Cycling and Sciatica

By Tim Bochnowski

“A tapped sciatic nerve

What good does this serve me?

I need an ambulance quick

I’m ruined rheumatically”

-The Toy Dolls

Sciatica is a common painful disorder affecting the leg. The sciatic nerve runs from the lower back through the buttock and into the lower leg. Sciatica causes pain, tingling or numbness along the nerve. Pain can stem from many different causes, including herniated disc, spine trauma or piriformis syndrome. The pain could also be triggered by the pedaling motion and/or aggravated by being hunched over and seated for long periods of time while cycling.

There is a whole host of stretching, recovery, maintenance and pain relief options available to cyclists who are encountering sciatic issues. Medical professionals can show you how to correctly stretch and treat the symptoms. As always, when issues arise, seek medical advice from your personal physician or medical professional first. They can identify what sort of injury you have, making sure you get appropriate treatment for your condition.

Riding a bike can put pressure on your spine, gluteal muscles, tailbone and sciatic nerve. The saddle can cause compression of the muscles and pinch the sciatic nerve. An ill-fitting saddle that does not support the sits bones can irritate the piriformis and sciatic nerve. I’ve had good success with a channeled or cut-out flat top saddle for a variety of injury problems. Replace all worn saddles. Several saddle manufacturers offer great selection in shape and padding. A few of my favorite saddles come from Cobb, WTB, Terry, SMP and ISM. Find a fitter with a large demo saddle fleet and spend some time trying the various shapes and saddle angles.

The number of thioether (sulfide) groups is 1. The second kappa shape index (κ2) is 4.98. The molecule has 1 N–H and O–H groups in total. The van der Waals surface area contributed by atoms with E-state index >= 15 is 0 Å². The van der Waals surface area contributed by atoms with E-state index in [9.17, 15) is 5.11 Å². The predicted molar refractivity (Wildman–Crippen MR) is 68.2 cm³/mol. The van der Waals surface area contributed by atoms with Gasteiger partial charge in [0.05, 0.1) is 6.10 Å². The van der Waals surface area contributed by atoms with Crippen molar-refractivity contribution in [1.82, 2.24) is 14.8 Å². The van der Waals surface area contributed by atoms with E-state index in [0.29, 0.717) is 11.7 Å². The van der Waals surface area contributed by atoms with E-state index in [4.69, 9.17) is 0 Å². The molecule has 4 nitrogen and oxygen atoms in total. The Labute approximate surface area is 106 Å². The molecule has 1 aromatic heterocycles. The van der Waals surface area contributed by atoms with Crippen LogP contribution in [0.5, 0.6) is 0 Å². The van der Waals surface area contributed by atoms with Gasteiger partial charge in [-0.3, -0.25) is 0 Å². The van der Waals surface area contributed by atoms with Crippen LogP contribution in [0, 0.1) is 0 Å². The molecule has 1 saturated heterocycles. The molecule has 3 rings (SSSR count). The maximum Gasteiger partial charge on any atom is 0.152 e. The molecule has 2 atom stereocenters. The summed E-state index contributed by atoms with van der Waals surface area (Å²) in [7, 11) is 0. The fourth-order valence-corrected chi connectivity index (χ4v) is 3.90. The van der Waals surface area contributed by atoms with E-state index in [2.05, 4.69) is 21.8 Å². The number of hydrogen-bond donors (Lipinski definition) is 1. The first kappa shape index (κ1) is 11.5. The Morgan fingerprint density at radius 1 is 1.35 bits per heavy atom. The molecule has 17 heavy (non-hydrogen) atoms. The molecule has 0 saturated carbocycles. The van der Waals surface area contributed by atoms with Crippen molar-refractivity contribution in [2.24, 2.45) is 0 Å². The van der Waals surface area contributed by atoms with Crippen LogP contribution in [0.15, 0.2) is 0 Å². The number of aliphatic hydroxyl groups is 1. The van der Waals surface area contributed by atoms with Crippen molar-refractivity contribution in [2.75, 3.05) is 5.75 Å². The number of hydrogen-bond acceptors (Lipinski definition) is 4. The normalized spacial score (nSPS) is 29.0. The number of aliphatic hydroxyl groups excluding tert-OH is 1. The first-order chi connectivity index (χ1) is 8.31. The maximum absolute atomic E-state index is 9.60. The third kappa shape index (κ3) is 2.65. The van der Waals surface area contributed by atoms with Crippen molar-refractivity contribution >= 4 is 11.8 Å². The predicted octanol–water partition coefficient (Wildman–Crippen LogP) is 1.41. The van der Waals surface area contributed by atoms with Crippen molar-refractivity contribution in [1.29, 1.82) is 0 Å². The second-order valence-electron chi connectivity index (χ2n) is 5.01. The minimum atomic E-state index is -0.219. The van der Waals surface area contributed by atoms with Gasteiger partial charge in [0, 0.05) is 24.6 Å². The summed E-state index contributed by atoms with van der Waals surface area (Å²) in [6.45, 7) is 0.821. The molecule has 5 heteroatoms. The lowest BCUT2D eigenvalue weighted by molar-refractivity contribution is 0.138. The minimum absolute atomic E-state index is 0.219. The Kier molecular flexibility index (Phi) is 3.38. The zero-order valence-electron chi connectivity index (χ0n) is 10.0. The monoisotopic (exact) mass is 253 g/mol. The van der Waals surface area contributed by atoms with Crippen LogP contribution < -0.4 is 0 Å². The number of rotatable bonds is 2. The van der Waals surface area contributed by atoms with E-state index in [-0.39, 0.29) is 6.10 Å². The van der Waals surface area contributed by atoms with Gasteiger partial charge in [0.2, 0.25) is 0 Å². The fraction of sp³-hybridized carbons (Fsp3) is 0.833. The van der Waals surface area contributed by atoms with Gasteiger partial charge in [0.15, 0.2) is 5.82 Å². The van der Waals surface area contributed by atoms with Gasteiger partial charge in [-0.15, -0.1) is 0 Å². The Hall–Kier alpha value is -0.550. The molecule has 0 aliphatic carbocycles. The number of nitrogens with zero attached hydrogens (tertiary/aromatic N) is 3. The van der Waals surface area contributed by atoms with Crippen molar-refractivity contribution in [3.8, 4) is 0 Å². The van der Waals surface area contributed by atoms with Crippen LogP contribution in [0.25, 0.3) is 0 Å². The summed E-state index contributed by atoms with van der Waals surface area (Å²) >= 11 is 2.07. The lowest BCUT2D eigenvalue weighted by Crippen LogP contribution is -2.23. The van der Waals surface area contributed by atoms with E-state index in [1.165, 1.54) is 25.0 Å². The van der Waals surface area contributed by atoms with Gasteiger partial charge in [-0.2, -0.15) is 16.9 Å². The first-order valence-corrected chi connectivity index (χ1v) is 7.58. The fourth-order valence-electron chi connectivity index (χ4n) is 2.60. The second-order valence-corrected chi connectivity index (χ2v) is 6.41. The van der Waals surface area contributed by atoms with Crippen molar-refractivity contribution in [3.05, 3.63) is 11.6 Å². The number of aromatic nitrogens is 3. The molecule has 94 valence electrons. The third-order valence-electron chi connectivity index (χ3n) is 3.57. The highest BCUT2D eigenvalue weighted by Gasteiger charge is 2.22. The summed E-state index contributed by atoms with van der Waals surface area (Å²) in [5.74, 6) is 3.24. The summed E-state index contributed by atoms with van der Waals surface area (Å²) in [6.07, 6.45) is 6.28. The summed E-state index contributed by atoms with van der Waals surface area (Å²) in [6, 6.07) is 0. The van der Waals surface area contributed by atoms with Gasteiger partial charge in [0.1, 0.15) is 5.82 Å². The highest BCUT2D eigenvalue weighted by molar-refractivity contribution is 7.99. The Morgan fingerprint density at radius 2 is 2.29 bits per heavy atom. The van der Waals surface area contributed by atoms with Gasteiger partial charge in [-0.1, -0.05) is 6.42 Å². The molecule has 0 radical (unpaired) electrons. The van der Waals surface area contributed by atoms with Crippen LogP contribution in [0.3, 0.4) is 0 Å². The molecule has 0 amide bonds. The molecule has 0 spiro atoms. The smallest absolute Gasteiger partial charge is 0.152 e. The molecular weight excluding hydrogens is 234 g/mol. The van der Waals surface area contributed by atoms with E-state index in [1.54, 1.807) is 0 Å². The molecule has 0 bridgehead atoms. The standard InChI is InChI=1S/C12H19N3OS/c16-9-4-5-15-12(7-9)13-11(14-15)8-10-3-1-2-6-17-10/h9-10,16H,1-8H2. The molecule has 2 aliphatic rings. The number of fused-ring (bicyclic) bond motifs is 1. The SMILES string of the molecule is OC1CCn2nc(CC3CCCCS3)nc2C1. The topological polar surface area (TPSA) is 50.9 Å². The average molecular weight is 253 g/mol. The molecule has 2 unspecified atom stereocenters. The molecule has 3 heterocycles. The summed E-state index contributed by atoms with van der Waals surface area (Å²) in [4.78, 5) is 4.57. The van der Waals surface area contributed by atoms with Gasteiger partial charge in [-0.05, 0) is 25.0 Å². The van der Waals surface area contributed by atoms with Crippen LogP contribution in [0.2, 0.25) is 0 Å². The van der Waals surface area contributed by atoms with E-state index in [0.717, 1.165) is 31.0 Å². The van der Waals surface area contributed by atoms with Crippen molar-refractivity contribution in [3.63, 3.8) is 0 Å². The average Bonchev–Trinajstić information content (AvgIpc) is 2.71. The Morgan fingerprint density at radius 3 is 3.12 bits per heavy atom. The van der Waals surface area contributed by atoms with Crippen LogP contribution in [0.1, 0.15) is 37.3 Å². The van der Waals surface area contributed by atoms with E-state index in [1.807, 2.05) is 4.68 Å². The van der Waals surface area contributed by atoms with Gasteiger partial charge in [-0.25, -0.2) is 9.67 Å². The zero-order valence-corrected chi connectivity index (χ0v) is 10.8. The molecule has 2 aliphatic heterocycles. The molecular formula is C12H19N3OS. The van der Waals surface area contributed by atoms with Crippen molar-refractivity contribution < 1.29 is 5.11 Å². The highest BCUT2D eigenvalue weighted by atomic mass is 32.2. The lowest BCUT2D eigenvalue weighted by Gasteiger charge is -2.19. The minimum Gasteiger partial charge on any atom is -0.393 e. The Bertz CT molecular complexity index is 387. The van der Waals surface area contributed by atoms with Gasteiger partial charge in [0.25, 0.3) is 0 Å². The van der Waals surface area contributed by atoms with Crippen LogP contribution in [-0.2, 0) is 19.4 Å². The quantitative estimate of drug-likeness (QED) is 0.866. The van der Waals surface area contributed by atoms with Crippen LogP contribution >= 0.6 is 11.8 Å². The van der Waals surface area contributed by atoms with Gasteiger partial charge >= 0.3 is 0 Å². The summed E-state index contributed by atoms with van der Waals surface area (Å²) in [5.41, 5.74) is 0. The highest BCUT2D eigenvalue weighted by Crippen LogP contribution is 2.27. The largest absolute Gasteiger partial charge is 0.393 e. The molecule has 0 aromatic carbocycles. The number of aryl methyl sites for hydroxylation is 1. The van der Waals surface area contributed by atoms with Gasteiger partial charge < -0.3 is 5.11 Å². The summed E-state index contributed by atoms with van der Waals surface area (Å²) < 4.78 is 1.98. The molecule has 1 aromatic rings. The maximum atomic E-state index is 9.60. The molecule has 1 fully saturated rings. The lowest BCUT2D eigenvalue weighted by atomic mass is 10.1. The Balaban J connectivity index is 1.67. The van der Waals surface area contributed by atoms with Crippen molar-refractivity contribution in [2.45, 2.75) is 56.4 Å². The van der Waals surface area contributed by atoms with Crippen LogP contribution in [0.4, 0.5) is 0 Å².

Next, the forward lean associated with cycling may lead to tightness in the hip flexors, muscle imbalance and weak gluteal muscles. Your pelvic tilt may contribute to sciatic pain. Raising your handlebars and stem might help in unloading saddle pressure. Try sitting up more on the bike, stretching your back when convenient. The tilt of your bar and saddle can easily be adjusted by a bicycle fitter.

Could saddle height adjustment help sciatica? Maybe…A saddle set too high may rock a cyclist side to side while trying to reach the bottom of the pedal stroke. This rocking can aggravate the muscles and nerve. Similarly a low seat, high torque, heel down pedaling technique, as associated with seated hill climbing, may also cause pressure and excessive hip and knee movement.

Most cases of sciatica resolve with time and respond to conservative methods of treatment. Rest, cross training, hot and cold compress, physical therapy and anti-inflammatory/pain medicines may all be ordered by your physician. Alternative therapies including acupuncture, massage and yoga may also offer relief. Exercises that strengthen the core muscles are often prescribed. These exercises can stabilize the spine and undue pressure on the sciatic nerve. Finally hip flexor and psoas stretches could be beneficial.

In the end, the importance of having a good bicycle position is recognized by cyclists. While considering these aforementioned ideas utilized in bicycle fitting, keep in mind, nothing beats a good bike fit from a well-trained and experienced fitter. Comfort and efficiency breeds’ performance. Keep working at improving your position and ride more bike.

Tim Bochnowski is a bicycle fitter at Mountain Velo in Park City, UT. Fitting bicycles since 1985, Tim had clients win both 2014 USA U23 Road and Mountain Bike National Championships. He has been trained by BIKEFIT, Slowtwitch, Retul and several other fitting techniques. To schedule a fit, Tim can be reached at 435-575-8356, [email protected] or www.mountainvelo.com.

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